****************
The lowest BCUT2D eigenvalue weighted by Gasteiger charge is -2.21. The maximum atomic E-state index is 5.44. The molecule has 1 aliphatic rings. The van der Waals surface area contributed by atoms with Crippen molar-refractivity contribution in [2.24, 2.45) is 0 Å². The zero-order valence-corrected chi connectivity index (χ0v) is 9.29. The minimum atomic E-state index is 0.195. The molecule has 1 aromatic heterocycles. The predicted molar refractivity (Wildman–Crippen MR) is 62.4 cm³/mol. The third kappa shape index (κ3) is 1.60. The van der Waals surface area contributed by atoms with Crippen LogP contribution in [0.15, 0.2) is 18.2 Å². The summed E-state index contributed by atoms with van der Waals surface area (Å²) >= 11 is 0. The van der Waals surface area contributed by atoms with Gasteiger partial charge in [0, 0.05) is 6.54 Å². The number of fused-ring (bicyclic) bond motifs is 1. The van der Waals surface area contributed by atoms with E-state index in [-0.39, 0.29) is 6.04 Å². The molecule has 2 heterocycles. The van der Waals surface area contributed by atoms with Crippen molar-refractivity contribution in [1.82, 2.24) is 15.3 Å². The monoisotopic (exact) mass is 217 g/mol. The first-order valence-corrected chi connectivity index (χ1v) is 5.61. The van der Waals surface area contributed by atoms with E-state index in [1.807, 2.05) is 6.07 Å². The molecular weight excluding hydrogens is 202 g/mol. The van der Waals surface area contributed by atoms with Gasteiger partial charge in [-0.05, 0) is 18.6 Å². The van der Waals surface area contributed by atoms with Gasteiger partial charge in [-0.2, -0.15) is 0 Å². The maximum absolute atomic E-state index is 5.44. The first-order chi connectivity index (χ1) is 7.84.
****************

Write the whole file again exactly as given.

The lowest BCUT2D eigenvalue weighted by Gasteiger charge is -2.21. The maximum atomic E-state index is 5.44. The molecule has 1 aliphatic rings. The van der Waals surface area contributed by atoms with Crippen molar-refractivity contribution in [2.24, 2.45) is 0 Å². The zero-order valence-corrected chi connectivity index (χ0v) is 9.29. The minimum atomic E-state index is 0.195. The molecule has 1 aromatic heterocycles. The predicted molar refractivity (Wildman–Crippen MR) is 62.4 cm³/mol. The third kappa shape index (κ3) is 1.60. The van der Waals surface area contributed by atoms with Crippen LogP contribution in [0.15, 0.2) is 18.2 Å². The summed E-state index contributed by atoms with van der Waals surface area (Å²) >= 11 is 0. The van der Waals surface area contributed by atoms with Gasteiger partial charge in [0, 0.05) is 6.54 Å². The number of fused-ring (bicyclic) bond motifs is 1. The van der Waals surface area contributed by atoms with E-state index in [-0.39, 0.29) is 6.04 Å². The molecule has 2 heterocycles. The van der Waals surface area contributed by atoms with Crippen molar-refractivity contribution in [1.82, 2.24) is 15.3 Å². The monoisotopic (exact) mass is 217 g/mol. The first-order valence-corrected chi connectivity index (χ1v) is 5.61. The van der Waals surface area contributed by atoms with E-state index in [1.807, 2.05) is 6.07 Å². The molecular weight excluding hydrogens is 202 g/mol. The van der Waals surface area contributed by atoms with Gasteiger partial charge in [-0.05, 0) is 18.6 Å². The van der Waals surface area contributed by atoms with Gasteiger partial charge in [-0.2, -0.15) is 0 Å². The maximum absolute atomic E-state index is 5.44. The first-order chi connectivity index (χ1) is 7.84.